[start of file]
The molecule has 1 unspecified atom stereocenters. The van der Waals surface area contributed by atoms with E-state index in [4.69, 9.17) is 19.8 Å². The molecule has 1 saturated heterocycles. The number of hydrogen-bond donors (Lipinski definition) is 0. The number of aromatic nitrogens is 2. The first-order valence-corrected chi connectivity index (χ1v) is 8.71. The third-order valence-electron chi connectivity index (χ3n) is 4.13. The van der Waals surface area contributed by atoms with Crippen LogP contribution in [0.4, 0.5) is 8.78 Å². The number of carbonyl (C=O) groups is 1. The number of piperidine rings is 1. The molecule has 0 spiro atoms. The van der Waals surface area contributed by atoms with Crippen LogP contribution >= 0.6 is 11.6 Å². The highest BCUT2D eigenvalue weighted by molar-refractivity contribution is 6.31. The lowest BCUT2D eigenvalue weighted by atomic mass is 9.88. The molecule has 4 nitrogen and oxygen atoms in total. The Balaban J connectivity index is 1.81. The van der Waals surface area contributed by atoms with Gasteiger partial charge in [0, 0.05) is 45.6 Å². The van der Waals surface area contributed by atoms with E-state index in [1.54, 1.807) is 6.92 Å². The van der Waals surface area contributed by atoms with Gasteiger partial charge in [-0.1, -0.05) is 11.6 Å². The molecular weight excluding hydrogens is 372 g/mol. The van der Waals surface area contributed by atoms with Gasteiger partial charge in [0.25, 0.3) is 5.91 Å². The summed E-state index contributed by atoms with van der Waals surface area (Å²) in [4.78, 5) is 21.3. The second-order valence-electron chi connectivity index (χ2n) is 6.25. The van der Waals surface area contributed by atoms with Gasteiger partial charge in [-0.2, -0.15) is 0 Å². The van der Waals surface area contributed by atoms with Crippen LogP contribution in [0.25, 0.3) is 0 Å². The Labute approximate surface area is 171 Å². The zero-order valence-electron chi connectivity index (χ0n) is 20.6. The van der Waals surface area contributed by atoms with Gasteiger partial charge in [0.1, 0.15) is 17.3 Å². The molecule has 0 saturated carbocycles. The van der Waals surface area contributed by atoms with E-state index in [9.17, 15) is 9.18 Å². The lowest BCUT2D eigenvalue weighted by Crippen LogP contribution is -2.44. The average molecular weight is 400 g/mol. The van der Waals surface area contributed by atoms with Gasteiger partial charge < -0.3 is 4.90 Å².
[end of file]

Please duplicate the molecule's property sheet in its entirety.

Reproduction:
The molecule has 1 unspecified atom stereocenters. The van der Waals surface area contributed by atoms with E-state index in [4.69, 9.17) is 19.8 Å². The molecule has 1 saturated heterocycles. The number of hydrogen-bond donors (Lipinski definition) is 0. The number of aromatic nitrogens is 2. The first-order valence-corrected chi connectivity index (χ1v) is 8.71. The third-order valence-electron chi connectivity index (χ3n) is 4.13. The van der Waals surface area contributed by atoms with Crippen LogP contribution in [0.4, 0.5) is 8.78 Å². The number of carbonyl (C=O) groups is 1. The number of piperidine rings is 1. The molecule has 0 spiro atoms. The van der Waals surface area contributed by atoms with Crippen LogP contribution >= 0.6 is 11.6 Å². The highest BCUT2D eigenvalue weighted by molar-refractivity contribution is 6.31. The lowest BCUT2D eigenvalue weighted by atomic mass is 9.88. The molecule has 4 nitrogen and oxygen atoms in total. The Balaban J connectivity index is 1.81. The van der Waals surface area contributed by atoms with Gasteiger partial charge in [0, 0.05) is 45.6 Å². The van der Waals surface area contributed by atoms with E-state index in [1.54, 1.807) is 6.92 Å². The van der Waals surface area contributed by atoms with Gasteiger partial charge in [-0.1, -0.05) is 11.6 Å². The molecular weight excluding hydrogens is 372 g/mol. The van der Waals surface area contributed by atoms with Gasteiger partial charge in [0.25, 0.3) is 5.91 Å². The summed E-state index contributed by atoms with van der Waals surface area (Å²) in [4.78, 5) is 21.3. The second-order valence-electron chi connectivity index (χ2n) is 6.25. The van der Waals surface area contributed by atoms with Gasteiger partial charge in [-0.2, -0.15) is 0 Å². The van der Waals surface area contributed by atoms with Crippen LogP contribution in [0.25, 0.3) is 0 Å². The Labute approximate surface area is 171 Å². The zero-order valence-electron chi connectivity index (χ0n) is 20.6. The van der Waals surface area contributed by atoms with Gasteiger partial charge in [0.1, 0.15) is 17.3 Å². The molecule has 0 saturated carbocycles. The van der Waals surface area contributed by atoms with E-state index in [9.17, 15) is 9.18 Å². The lowest BCUT2D eigenvalue weighted by Crippen LogP contribution is -2.44. The average molecular weight is 400 g/mol. The van der Waals surface area contributed by atoms with Gasteiger partial charge < -0.3 is 4.90 Å².